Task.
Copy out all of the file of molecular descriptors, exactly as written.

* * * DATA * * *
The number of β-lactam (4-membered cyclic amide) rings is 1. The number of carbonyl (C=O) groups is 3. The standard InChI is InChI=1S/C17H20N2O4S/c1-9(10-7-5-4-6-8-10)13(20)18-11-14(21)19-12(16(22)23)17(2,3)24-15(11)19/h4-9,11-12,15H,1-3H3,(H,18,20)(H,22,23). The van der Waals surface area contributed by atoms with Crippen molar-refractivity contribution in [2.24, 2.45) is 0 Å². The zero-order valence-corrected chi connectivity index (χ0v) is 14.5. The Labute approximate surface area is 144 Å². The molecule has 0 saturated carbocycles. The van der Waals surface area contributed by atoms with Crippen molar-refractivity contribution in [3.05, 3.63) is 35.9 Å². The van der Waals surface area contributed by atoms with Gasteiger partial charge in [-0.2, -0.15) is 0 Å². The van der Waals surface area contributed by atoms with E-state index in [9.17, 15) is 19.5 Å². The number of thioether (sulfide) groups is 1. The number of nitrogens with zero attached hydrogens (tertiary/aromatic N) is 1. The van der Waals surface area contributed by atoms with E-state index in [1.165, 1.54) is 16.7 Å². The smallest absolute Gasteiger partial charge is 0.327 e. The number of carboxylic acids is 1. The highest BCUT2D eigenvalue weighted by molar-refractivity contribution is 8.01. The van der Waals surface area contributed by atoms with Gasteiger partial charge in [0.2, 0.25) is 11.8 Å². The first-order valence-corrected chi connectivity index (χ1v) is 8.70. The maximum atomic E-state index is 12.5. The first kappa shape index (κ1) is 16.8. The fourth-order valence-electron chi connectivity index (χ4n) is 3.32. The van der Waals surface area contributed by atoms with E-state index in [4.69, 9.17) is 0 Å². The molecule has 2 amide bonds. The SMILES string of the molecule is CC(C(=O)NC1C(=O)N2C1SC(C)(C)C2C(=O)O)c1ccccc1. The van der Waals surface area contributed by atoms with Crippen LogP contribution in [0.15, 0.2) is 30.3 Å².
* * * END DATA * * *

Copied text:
The number of β-lactam (4-membered cyclic amide) rings is 1. The number of carbonyl (C=O) groups is 3. The standard InChI is InChI=1S/C17H20N2O4S/c1-9(10-7-5-4-6-8-10)13(20)18-11-14(21)19-12(16(22)23)17(2,3)24-15(11)19/h4-9,11-12,15H,1-3H3,(H,18,20)(H,22,23). The van der Waals surface area contributed by atoms with Crippen molar-refractivity contribution in [2.24, 2.45) is 0 Å². The zero-order valence-corrected chi connectivity index (χ0v) is 14.5. The Labute approximate surface area is 144 Å². The molecule has 0 saturated carbocycles. The van der Waals surface area contributed by atoms with Crippen molar-refractivity contribution in [3.05, 3.63) is 35.9 Å². The van der Waals surface area contributed by atoms with Gasteiger partial charge in [-0.2, -0.15) is 0 Å². The van der Waals surface area contributed by atoms with E-state index in [9.17, 15) is 19.5 Å². The number of thioether (sulfide) groups is 1. The number of nitrogens with zero attached hydrogens (tertiary/aromatic N) is 1. The van der Waals surface area contributed by atoms with E-state index in [1.165, 1.54) is 16.7 Å². The smallest absolute Gasteiger partial charge is 0.327 e. The number of carboxylic acids is 1. The highest BCUT2D eigenvalue weighted by molar-refractivity contribution is 8.01. The van der Waals surface area contributed by atoms with Gasteiger partial charge in [0.2, 0.25) is 11.8 Å². The first-order valence-corrected chi connectivity index (χ1v) is 8.70. The maximum atomic E-state index is 12.5. The first kappa shape index (κ1) is 16.8. The fourth-order valence-electron chi connectivity index (χ4n) is 3.32. The van der Waals surface area contributed by atoms with E-state index in [4.69, 9.17) is 0 Å². The molecule has 2 amide bonds. The SMILES string of the molecule is CC(C(=O)NC1C(=O)N2C1SC(C)(C)C2C(=O)O)c1ccccc1. The van der Waals surface area contributed by atoms with Crippen LogP contribution in [0.15, 0.2) is 30.3 Å².